Teaching Materials and Textbooks

            Teacher guidebooks. Overthe 29 years that the IEP has been operating, we have gradually developed a series of course syllabi which we review and revise annually in light of teacher and student comments and contributions, requests from the English Department, and input from the IE Committee. To ensure continuity when new teachers join the program, or when there are changes to courses, we issue a series of Scope and Sequence documents for IE Core and IE Writing, Active Listening, and Academic Writing. These provide teachers with course goals and objectives, grading criteria, suggestions for lessons, and resources. We expect teachers to follow the Scope and Sequence documents as closely as possible so that we can all work effectively together. For example, teachers in an IE level II Writing course, need to know that students coming to the classes have been taught the basics of paragraph structure, principles of organization and certain grammatical structures outlined in IE Writing I. We require teachers to follow the Scope and Sequence documents as closely as possible.

            Student course books. Over time, and with many contributions from teachers in the IEP, we have developed a series of student workbooks. These contain lessons and other resources for teaching IE courses. Among these resources are samples of student writing assignments which provide an excellent resource for teaching writing. The samples provide students with examples appropriate to their abilities and interests. The Scope and Sequence for IE Core classes describes how to teach two key tasks in the IE Core classes: the small group discussion based on newspaper summaries and the book review and use of literary terms in analysis of books.

            The IE Core and Writing booklet, a hard copy of which is sold at the Kobaikai, is designed to be used for students in IE Core and Writing classes at all three levels. It is meant as a classroom resource, so that teachers do not have to make so many photocopies. It serves as a means of linking different teachers and classes together by providing a base of materials. By requiring students to bring their booklets to class, teachers have a ready resource to draw from to explain tasks to students, to assign homework, and to effectively use class time. There are many short activities that can be used in class.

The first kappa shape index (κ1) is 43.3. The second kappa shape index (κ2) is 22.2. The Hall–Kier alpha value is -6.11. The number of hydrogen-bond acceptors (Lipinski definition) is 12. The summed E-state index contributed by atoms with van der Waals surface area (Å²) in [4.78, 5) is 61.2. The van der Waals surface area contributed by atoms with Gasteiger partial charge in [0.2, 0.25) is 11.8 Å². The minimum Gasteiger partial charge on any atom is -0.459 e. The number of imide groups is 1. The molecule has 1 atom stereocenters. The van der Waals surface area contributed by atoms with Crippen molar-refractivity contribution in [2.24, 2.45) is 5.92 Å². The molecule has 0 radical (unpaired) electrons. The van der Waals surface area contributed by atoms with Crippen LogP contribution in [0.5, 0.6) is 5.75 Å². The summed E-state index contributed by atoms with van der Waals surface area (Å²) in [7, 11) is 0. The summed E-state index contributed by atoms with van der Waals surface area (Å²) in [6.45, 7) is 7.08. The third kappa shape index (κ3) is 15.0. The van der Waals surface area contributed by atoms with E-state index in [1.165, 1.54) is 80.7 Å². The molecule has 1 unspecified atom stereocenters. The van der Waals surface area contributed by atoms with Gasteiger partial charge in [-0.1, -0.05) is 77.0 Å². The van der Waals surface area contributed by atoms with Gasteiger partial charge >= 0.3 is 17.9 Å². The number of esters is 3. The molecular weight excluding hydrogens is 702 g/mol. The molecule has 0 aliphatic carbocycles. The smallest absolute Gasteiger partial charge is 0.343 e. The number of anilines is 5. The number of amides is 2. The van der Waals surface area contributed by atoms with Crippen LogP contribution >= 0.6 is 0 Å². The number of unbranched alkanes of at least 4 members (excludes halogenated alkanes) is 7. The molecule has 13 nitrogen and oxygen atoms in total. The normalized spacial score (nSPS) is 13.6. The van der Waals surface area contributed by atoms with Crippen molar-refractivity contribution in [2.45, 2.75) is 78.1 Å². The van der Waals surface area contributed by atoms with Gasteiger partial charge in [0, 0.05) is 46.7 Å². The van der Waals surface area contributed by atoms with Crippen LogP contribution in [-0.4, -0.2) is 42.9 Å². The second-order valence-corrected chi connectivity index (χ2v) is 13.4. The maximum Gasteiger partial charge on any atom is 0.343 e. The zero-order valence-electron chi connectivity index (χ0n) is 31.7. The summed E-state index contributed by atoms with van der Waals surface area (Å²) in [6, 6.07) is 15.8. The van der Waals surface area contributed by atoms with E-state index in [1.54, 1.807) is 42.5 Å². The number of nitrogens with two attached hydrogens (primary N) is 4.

IEP Website, IEP Texts, IE Google Group. The English Department provides a special English website for program announcements, upcoming educational conferences, and links to different resources. Teachers are strongly encouraged to regularly visit it and to contribute appropriate announcements. We also encourage teachers to use it to provide information about their classes, particularly their seminars.The website can be found at https://aogaku-daku.org/. All current versions of teacher guidebooks and student booklets can be downloaded from this website. An archive of all the articles that IE teachers have contributed to the department’s journal Thought Currents in English Literature can also be found there.

            Finally, in order to facilitate communication from the IEP coordinators, we have set up the Google Group called ie-program. From time to time, Joseph Dias or Gregory Strong will circulate e-mails about a change to the curriculum, a reminder about a procedure or test date, or an upcoming guest lecture. Job vacancies in the program or at other universities are also posted as are opportunities for professional development through attending workshops and conferences or writing content for TESOL publications. We welcome submissions from you of appropriate material to share.

            Textbook policy. There are assigned textbooks for the IE Core and IE Writing classes in the IEP. These include Interactions 2 (6th ed., 2014), and IE Core students are also required to purchase the IE Core and Writing booklet.

            However, teachers of Oral English 1 and 2 are free to choose their own textbooks or to use other materials provided that the textbook or materials meets the objectives of the course. Generally, students should only be expected to purchase a maximum of one assigned textbook for each class per semester, although teachers can freely supplement the text with outside materials.

            Ordering textbooks. As mentioned earlier, teachers do not order textbooks for any courses in the IEP, except, perhaps, for the IE Seminars. Those teaching Oral English 1 and 2, IE seminars, or other courses should order textbooks from the Kobaikai or make alternative arrangements. Information about how to order textbooks from the university bookstore will be sent to you, usually near the end of the second semester for the following academic year. Teachers should order all necessary textbooks for both the spring and fall semesters. Books ordered from publishers in Japan should be ordered by the end of February. Books ordered from publishers abroad can take 2-3 months to be delivered and should therefore be ordered as quickly as possible if they will be used during the first semester. Many, but not all, publishers provide a free teacher’s copy of the textbook.

            With the exception of the textbooks for IE Core classes, the English Department cannot supply textbooks or teacher’s books for teachers. Students are expected to buy all the necessary books for both semesters at the beginning of the academic year since the bookstore only keeps textbooks in stock for a limited time. All textbooks should be bought by students from the bookstore; teachers should not sell textbooks or other materials to students independently.